Sanna Bay

‘Sanna Bay (sea shallows)’. Mixed media on 14×11″ wood panel. Rose Strang 2019

‘Sanna Bay (teal water)’. Mixed media on 14×11″ wood panel. Rose Strang 2019

Today’s paintings of the wonderful Sanna Bay in Ardnamurchan. I’m quite happy with the water effect in Sanna Bay (shallow water) which doesn’t really show up in a photo – a bit of underlying texture and colour then a shallow glaze of turquoise with varnish. The painting directly above ‘painted itself’ as they say – always a good thing as it feels like I’m getting into the flow of this series of Ardnamurchan.

The exhibition of these paintings will be at the Resipole Gallery – a three person exhibition which launches on the 17th May. I’m going to take a trip up there for the opening, also for more painting.

Trees ..

 

Today’s attempt to paint trees of Ariundle forest in Ardnamurchan …

It’s tricky to get the luminous colour, damp atmosphere and odd mossy shapes without straying into a sort of Hobbit-shire territory – all too easy to make it look picturesque without getting the feel of being there. The particularly lurid one started as a paint palette – there was a nice build up of impasto paint, so I played around with that.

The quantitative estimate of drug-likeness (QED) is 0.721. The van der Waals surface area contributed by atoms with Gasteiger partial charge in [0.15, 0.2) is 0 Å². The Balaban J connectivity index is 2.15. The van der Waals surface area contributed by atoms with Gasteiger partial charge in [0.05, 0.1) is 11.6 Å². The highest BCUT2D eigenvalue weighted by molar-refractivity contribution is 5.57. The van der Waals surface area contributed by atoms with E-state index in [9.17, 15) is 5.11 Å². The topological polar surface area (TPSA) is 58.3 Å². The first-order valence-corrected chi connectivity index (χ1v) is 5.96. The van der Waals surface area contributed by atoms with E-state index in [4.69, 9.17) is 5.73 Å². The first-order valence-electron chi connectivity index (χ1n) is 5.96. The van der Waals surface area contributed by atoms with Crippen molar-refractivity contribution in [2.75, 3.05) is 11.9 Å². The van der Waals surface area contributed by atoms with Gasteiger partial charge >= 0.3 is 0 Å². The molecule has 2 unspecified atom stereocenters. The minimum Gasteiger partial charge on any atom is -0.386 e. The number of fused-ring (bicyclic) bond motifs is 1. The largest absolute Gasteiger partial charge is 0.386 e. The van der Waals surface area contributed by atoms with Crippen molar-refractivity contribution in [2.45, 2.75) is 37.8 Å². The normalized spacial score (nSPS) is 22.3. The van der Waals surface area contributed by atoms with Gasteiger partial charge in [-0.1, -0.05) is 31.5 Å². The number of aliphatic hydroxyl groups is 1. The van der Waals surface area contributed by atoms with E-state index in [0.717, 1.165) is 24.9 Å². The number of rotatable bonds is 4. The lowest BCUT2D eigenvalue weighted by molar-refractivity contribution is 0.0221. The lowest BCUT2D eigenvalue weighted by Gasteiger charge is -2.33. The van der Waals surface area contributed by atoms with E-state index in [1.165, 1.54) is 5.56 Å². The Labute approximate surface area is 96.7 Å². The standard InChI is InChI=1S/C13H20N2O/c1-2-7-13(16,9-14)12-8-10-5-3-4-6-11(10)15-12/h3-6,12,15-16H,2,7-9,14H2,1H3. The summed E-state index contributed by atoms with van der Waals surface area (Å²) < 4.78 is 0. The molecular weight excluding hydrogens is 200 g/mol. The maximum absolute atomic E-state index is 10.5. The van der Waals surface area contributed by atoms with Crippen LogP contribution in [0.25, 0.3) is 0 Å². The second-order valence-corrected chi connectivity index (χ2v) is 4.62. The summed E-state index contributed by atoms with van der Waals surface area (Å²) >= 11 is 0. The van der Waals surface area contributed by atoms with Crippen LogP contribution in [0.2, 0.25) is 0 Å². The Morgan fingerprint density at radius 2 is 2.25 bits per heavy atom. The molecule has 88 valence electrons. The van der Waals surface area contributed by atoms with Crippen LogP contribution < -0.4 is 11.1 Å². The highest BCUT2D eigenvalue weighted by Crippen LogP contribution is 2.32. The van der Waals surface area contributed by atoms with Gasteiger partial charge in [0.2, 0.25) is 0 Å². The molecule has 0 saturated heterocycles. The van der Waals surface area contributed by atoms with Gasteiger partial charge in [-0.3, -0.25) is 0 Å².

Being in Ariundle forest felt extremely lush and alive – the sense of a complicated ancient eco-system – Ariundle is the remnant of ancient oak wood that once stretched all the way along the Atlantic coast.

Last week I went along to Highland River, an exhibition featuring the work of journalist and presenter Andrew Marr. It was curated by Richard Demarco (co-curated by Fernanda Zei) at Summerhall in Edinburgh and included a really enjoyable conversation between Richard and Andrew Marr. They talked about the art of failing while painting. Judging by the empathic laughs from the audience there were plenty of artists there!

As Marr described – you make a mark and realise it’s a mistake, so you remedy that and keep making marks until it feels right (‘then you ruin it’, I muttered to myself) ‘Then you ruin it’ Marr echoed.

I bought his book on painting, much of which I agreed with (his views on Auerbach, Kurt Schwitters and others) some aspects not – for example his take on Beuys, it’s all subjective of course – but I thought Beuys had an incredible talent with deceptively simple, expressive line and colour. It’s a challenging book in some ways since he’s engaged with working with paint to explore complex ideas. Though not a conceptual artist, his approach is intellectual. Occasionally I attempt a deeper or more conceptual approach to painting and the results are often a complete mess. It is less challenging to simply attempt to capture the texture of tree bark in simple paint strokes or lines, but I find that valid in my world. Every so often something clicks into place and stronger ideas emerge.